I don't think this objection is at all decisive, however. The government would, I think, still be bound by collateral estoppel in a later case brought by the same plaintiffs. But even if that isn't true for some reason, there are other legal consequences of the Fourth Circuit's ruling that would persist if the opinion isn't vacated. The en banc opinion would remain circuit precedent, binding as a matter of stare decisis, in future cases in the Fourth Circuit. And the Court's decision in Camreta v. Greene implies that a Munsingwear vacatur is appropriate where it serves to prevent the creation of unreviewable precedent that would be binding in future cases. (There, the Court vacated the part of the Ninth Circuit's ruling that held that the defendant's conduct violated the constitution, in part because that rule would "govern future cases."). Here, I think it wouldn't be a distortion of the Munsingwearrule to vacate the Fourth Circuit's decision to prevent it from serving as precedent, irrespective of whether it has any collateral estoppel effect at all.
My final thought is more practical than legal. Assuming Marty has the better of the argument on the mootness point, I still find it hard to believe that the Court would simply deny cert. in Trump v. IRAP. The issues seem too big, and the Fourth Circuit's injunction is too broad, for me to believe that six Justices (since only four are needed to grant cert.) would let the decision stand without further scrutiny (although that's not to say I think the Court couldn't uphold the ruling in the end, after full briefing and argument; just that letting it stand via a cert. denial seems implausible).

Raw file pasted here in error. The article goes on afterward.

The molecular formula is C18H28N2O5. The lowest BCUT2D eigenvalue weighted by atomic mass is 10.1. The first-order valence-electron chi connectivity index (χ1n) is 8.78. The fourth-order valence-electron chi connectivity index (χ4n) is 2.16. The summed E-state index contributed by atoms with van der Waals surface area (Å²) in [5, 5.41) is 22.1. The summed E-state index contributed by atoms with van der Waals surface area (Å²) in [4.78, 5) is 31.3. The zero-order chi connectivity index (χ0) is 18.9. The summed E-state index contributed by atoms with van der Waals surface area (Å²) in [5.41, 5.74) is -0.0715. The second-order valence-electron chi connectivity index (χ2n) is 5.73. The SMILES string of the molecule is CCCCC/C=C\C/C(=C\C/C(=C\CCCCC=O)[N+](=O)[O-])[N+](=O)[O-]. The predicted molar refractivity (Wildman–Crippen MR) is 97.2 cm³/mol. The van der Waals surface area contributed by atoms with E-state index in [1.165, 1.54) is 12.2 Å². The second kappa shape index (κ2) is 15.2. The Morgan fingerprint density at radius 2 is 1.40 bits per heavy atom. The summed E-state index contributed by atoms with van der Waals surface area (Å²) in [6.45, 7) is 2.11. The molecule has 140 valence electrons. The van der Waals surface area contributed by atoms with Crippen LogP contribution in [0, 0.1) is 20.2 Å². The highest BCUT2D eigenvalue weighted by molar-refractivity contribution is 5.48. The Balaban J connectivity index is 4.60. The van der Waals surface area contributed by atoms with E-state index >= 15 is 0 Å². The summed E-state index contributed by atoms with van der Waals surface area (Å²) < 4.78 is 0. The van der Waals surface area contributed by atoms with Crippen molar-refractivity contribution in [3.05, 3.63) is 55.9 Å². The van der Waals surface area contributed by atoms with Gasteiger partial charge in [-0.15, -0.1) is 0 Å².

A Munsingwear vacatur, however, could be an intriguing compromise that just might generate consensus on the Court. It would let the Court avoid wading into treacherous constitutional waters—I can't imagine many Justices are eager to address the question of how much legal weight President Trump's statements deserve, especially in light of his ill-considered tweetstorm yesterday. But it would also avoid giving the impression that the Court approved of a nationwide injunction about which the conservative Justices will, I suspect, have serious concerns. Chief Justice Roberts has over the years cobbled together a number of compromises that at the very least kicked difficult constitutional questions down the road (think, for example, of Northwest Austin Municipal Utility District v. Holder, where the Court managed to dispose of the case in a way that deferred the issue of the constitutionality of § 5 of the Voting Rights Act for several years—see also Richard Re's great piece on this approach by the Roberts Court).
It wouldn't surprise me to see something similar happen here. Whether that would be at the cert. stage, or after cert. was granted and the case was fully briefed and argued, I'm not sure; but, like Will, I think further briefing on the mootness question is in the offing, one way or another.